Like many people, on Feb. 14, 2008, I was at work when I heard there was a shooting occurring at the NIU campus. However, unlike most people I was on the second floor of the DeKalb municipal building, packing up my desk and saying goodbye to friends as I prepared to leave the place I had worked for the previous four years.
As I ran down the hall, I saw the Chief of Police, and asked to “plug in” - to grab a headset and answer the calls flooding the police department. I had been a 911 dispatcher for the City of DeKalb for 3 years prior to being promoted, and I knew my skills were needed.
I didn't yet know former NIU student Steven Philip Kazmierczak had sprayed a lecture hall with bullets about 3 p.m., killing five and wounding 19 before taking his own life, as the Chicago Tribune later reported. The attack lasted about seven minutes, but it started some of the most intense hours of my life.
The shooting at NIU impacted me on multiple levels. Before graduating NIU in 2002, I had taken numerous classes at Cole Hall. I can still see the chairs in my mind, and the layout of the building. As a former 911 dispatcher, I saw the emergency unfold and knew what my part in this could be- to take the non-critical calls transferred to me so that the other dispatchers could concentrate on handling the emergency calls flooding the department.
On a personal level, I saw friends and colleagues, people I knew well, race to NIU to face the most dangerous of situations. There was an unknown gunman, or potentially gunmen, and innocent people were being hurt or killed. They needed to figure out who the bad guys were quickly, or more people would die. And each officer who responded had families, many with young children, who needed them to return home safely that night.
The pictures that night on all the news channels? It was so strange to watch CNN and know most of those officers and their families.
I’ve been asked about that afternoon a few times, and it is so difficult to describe. Police train constantly for a situation like that, and it was amazing to see that training click in. Each of us knew our parts, and there was a satisfaction in watching all of us work together seamlessly to handle that crisis. At the same time that day was incredibly difficult. As the world watched events unfold, I was literally one of the first people that knew that numerous college kids had lost their lives that afternoon in Cole Hall. One of our country’s worst nightmares had just come true.
I still have such a sense of pride to be associated with the officers who responded that day. I did not see one officer hesitate to face a situation where they could be hurt or killed, because they were upholding the promise they had made-to serve and protect. Enforcing traffic laws, etc. is part of the life of a cop, and sometimes it’s hard to not get frustrated when you are on the receiving end of that ticket. But their primary role is to face the nightmares we don’t want to face, so we can live our lives knowing we are protected. They deserve our respect for that.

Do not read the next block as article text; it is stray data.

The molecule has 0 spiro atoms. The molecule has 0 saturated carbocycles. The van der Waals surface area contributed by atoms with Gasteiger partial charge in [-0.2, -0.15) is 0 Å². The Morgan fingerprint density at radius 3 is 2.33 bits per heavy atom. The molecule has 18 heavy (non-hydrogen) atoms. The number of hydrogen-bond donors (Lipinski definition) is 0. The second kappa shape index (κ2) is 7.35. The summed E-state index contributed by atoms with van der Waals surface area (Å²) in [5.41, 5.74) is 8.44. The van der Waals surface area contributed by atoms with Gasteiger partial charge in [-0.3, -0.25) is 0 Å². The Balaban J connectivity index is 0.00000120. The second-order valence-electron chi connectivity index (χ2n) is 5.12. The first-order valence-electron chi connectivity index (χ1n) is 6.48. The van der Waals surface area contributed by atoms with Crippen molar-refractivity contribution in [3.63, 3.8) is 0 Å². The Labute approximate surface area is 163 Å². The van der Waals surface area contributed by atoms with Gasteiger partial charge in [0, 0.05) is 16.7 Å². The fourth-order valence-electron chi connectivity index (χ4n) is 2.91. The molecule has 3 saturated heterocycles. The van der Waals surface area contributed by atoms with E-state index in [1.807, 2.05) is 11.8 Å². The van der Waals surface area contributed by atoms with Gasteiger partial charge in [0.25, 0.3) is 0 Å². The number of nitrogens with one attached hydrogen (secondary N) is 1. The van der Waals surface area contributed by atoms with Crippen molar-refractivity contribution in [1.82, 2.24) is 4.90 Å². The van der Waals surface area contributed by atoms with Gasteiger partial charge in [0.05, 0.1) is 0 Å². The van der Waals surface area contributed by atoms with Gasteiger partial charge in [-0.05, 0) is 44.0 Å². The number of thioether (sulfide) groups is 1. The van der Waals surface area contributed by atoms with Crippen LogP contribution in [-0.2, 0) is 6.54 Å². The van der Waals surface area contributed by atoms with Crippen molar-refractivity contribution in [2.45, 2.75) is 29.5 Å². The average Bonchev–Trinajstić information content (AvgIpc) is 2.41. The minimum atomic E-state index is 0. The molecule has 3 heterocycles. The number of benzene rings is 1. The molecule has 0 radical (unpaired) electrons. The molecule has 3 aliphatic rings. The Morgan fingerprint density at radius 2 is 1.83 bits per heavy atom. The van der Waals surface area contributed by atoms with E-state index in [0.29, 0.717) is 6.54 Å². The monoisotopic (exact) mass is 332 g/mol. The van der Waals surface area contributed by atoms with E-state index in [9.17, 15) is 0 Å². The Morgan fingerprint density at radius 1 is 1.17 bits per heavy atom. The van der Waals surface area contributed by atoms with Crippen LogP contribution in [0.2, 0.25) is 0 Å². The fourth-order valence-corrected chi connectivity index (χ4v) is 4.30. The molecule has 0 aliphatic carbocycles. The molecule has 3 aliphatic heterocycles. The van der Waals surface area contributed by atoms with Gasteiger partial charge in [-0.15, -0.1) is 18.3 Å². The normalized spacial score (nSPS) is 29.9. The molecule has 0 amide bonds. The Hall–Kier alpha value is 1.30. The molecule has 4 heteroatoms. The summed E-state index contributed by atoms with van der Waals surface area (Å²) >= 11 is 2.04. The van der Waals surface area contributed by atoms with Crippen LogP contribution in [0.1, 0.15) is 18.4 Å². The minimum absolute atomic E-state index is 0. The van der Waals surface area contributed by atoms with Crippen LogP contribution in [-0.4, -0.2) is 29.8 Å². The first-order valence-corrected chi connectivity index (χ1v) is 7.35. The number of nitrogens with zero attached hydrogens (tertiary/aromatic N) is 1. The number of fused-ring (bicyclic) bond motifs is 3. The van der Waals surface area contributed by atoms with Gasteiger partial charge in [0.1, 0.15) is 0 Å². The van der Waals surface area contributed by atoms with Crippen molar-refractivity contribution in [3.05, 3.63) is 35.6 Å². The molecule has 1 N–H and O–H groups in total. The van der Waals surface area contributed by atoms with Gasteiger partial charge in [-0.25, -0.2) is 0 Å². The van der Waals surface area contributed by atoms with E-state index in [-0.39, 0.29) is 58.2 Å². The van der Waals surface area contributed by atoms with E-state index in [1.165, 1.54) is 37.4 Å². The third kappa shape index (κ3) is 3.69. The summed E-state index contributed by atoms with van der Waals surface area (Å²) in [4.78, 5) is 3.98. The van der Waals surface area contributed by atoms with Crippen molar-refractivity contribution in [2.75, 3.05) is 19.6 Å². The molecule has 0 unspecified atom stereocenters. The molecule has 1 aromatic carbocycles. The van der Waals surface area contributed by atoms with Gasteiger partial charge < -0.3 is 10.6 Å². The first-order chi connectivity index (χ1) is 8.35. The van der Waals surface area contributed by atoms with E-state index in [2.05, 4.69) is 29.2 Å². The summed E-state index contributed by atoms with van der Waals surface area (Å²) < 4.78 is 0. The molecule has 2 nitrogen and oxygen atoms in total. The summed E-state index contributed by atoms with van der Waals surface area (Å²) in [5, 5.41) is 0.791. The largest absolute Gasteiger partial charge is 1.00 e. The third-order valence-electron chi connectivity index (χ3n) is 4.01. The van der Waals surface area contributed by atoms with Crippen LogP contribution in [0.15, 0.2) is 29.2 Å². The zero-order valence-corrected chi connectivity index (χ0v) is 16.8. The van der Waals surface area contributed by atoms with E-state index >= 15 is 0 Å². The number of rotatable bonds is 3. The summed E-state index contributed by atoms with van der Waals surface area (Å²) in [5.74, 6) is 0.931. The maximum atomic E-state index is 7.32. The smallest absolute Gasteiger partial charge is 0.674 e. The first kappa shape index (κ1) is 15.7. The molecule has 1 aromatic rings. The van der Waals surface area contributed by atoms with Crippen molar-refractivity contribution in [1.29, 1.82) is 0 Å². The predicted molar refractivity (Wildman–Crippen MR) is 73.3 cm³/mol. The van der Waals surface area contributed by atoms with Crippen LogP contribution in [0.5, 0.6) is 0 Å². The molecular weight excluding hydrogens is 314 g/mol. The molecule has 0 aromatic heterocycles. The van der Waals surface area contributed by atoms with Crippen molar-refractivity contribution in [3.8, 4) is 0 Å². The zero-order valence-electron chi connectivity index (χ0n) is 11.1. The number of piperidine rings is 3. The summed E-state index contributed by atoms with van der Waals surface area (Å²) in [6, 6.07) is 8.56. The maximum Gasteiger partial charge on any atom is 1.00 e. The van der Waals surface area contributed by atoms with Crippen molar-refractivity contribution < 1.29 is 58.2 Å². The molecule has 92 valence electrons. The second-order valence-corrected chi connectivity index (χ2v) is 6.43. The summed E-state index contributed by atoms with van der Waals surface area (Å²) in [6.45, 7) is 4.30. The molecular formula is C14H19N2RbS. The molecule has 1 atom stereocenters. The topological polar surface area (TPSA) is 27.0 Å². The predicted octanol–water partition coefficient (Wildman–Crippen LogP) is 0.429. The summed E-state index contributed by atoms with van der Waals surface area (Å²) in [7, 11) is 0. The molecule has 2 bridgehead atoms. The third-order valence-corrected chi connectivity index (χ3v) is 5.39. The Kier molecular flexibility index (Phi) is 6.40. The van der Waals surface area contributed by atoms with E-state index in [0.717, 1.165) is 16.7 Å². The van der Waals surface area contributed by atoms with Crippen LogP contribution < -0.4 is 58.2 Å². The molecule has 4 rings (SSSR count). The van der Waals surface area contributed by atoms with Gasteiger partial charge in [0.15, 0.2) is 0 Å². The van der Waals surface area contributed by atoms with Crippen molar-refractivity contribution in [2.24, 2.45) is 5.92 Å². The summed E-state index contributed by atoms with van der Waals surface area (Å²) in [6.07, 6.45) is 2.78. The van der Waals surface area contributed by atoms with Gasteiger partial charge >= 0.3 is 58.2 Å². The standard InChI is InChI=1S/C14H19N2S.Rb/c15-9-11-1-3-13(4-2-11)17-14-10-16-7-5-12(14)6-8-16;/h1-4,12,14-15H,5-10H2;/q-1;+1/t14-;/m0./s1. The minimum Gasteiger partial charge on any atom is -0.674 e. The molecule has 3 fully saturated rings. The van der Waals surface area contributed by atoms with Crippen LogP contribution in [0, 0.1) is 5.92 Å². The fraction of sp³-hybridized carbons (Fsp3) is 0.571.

All law enforcement personnel, from command staff to patrol officers to 911 dispatchers, receive huge amounts of training to handle situations like the NIU shooting. Realistically, most departments will never have to implement that training. The DeKalb Police Department, NIU Police Department, and other area law enforcement agencies did.
At times there are rivalries between police departments. That day those disputes were put aside and the involved law enforcement agencies worked together as one. To be part of that team was an incredible experience, and revealed to me the power of a group, working together for a common purpose. We did together what none of us could have done alone, and more tragedy was averted as a result.
But the biggest thing I learned that day is the power of compassion. I’m a “fixer” by nature, and as a 911 dispatcher I had been able to fix. I gave medical instructions over the phone for the person with a possible fracture until the ambulance got there. I sent the nearest squad car over to a domestic dispute. I sent the fire department to the house to extinguish the oven fire.
That day I couldn’t fix it. I talked to countless parents petrified about the fate of their children. I had very little information to give, and what little I knew I couldn’t share until the information was confirmed. All of the “tools” I routinely used didn’t work in this situation. Those parents were forced to wait for a call from either an official confirming their worst nightmare or with the sweet voice of their child on the other end. I couldn’t change that.
All I could give them was what I had. Me. A few moments of my time. What reassurance I could. And as we talked, I could see the difference in how they were feeling by the end of the call. I couldn’t and didn’t fix it, but I actually felt like I was sitting right next to them, talking them through what was going on. They seemed to feel that too, and I’m still amazed how much it helped. I discovered sometimes you don't have to do anything- it's enough to just be there in the moment, sharing the fear, anxiety, and pain.
I will forever remember the power of concern, empathy, and hope in the middle of the darkness.